Review: The Band CAMINO proves they are here to stay with debut full-length album

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Photo by Randi Haseman

The Band CAMINO debuted on Sept. 10.

The alternative genre is one that might receive more mainstream attention now in days with bands like Bleachers and Panic at the Disco!. But with the release of their first full length studio album, self-titled “The Band CAMINO,” the band has made a name for themselves in the alternative world and in the pop-rock genre as well.  

Formed in 2015, the Memphis, Tennessee grown band has released three EPs over the past six years. Their most popular release, 2019’s “tryhard,” made them more of a household name with indie rock favorites “Daphne Blue,” “See Through” and “Honest.”

After parting ways with bassist Graham Rowell in April 2020 due to allegations of sexual misconduct, the band took a minute to regroup and rework their sound as a trio.

In July 202o, they returned with a collaboration featuring Chelsea Cutler entitled “Crying Over You.” This gave The Band CAMINO the momentum to get where they are now: the release of their first full-length studio album.

Personally, I have been anxiously awaiting the release of this album since I discovered The Band CAMINO in 2019. I have always enjoyed that their music is an eclectic mix of pop and rock, a sound that I didn’t know my music library needed until it came along.

Before the release of the album Sept. 10, the band teased fans with six singles off the record. “Roses,” dropped in December 2020, followed by the electric “1 Last Cigarette” and a heartfelt Mother’s Day release “Sorry Mom.” The announcement of the band’s self-titled debut came in June 2021 with the release of “Know it All,” a tune that sounds reminiscent of “tryhard,” but excited fans for what was to come.

The last two single releases, “I Think I Like You” and “Who Do You Think You Are?” came out just days before the release of the album, creating more anticipation for the unheard songs off the album.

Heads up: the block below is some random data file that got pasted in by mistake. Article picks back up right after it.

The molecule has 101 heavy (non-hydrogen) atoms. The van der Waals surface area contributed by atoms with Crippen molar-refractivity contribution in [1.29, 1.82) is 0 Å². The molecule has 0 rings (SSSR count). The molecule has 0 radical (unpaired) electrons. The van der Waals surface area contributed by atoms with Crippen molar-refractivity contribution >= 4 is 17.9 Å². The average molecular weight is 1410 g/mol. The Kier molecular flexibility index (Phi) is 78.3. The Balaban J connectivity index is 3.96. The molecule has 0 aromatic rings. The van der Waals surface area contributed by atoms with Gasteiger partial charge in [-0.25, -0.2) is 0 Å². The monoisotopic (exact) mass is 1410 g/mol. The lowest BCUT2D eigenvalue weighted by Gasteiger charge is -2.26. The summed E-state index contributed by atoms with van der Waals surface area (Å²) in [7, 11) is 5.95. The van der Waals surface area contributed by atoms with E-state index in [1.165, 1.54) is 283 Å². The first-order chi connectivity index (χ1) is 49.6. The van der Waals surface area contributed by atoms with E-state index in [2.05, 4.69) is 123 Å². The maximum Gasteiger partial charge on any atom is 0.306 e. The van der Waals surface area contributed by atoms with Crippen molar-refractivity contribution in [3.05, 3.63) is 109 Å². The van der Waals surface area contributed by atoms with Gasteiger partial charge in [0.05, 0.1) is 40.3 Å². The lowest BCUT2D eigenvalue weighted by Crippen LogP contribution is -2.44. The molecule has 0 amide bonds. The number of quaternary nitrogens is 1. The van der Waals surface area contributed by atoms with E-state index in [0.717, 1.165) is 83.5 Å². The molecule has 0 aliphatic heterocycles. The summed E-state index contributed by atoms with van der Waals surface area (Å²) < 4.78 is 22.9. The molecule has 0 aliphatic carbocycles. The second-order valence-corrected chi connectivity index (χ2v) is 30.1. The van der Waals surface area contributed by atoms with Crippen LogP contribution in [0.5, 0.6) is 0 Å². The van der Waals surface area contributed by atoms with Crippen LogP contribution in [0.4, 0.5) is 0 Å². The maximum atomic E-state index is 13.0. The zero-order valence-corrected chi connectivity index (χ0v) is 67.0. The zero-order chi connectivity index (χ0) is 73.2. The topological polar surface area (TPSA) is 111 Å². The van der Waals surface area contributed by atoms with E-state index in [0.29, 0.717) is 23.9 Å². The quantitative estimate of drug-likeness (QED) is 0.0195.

“The Band CAMINO” features 14 songs, giving fans and new listeners about 45 minutes of listening time, and frankly, it’s not enough. The lead-off track “EVERYBODYDIES,” while melancholy at first glance, pulls you into the vibe of the record. The lyrics, though a bit pessimistic are coupled with a more upbeat pop-rock musical ensemble, giving the song a more carefree, honest message and lyric “it happens how it happens, everybody dies anyway.”

The album carries a synthesized, almost distorted theme musically. Guitarists Jeffrey Jordan and Spencer Stewart share lead vocals on the album, with Stewart taking on tracks “Underneath My Skin” and “Damage.” Jordan takes control of the more sentimental additions to the record “Help Me Get Over You” and “Sorry Mom,” the latter a song dedicated to his mother as he sings, “But no matter what I’ve done/ No matter how far I run/ I just hope deep down you’re proud of me.”

This record feels very relevant and relatable as the band addresses the anxieties and realities of the human experience. The eleventh track, “Damage,” depicts the story of love lost, missed opportunity and growth through a “what could have been” narrative that shows the vulnerable side of the band. “Look Up” is a callout to a society that is stuck in the digital realm. “Enough, kick connection out the back door/ Scroll up, you won’t find what you’re looking for/ Tough luck, I can’t live like this anymore/ The whole wide world is waitin’ if you just look up,” Jordan sings.

Overall, I think that this album checks all of the boxes that it needs to. While some critics may say The Band CAMINO’s sound is recycled and overheard, I believe that the opposite is true. What this band offers is a fresh perspective on the pop-rock and alternative genres that proves they plan on sticking around for a while. The beats and baselines are catchy, and will make any listener bob their head because it is so hard not to. I believe the most resonant component of this album are the messages that the band’s lyrics leave you with. With that in mind, I would give “The Band CAMINO” a 8.5 out of 10 star rating.

A few of my personal favorites from this album are “Underneath my Skin,” “I Think I Like You,” “EVERYBODYDIES” and “Help Me Get Over You.”

This story was written by Kim Cook. She can be reached at kimberly.cook@marquette.edu.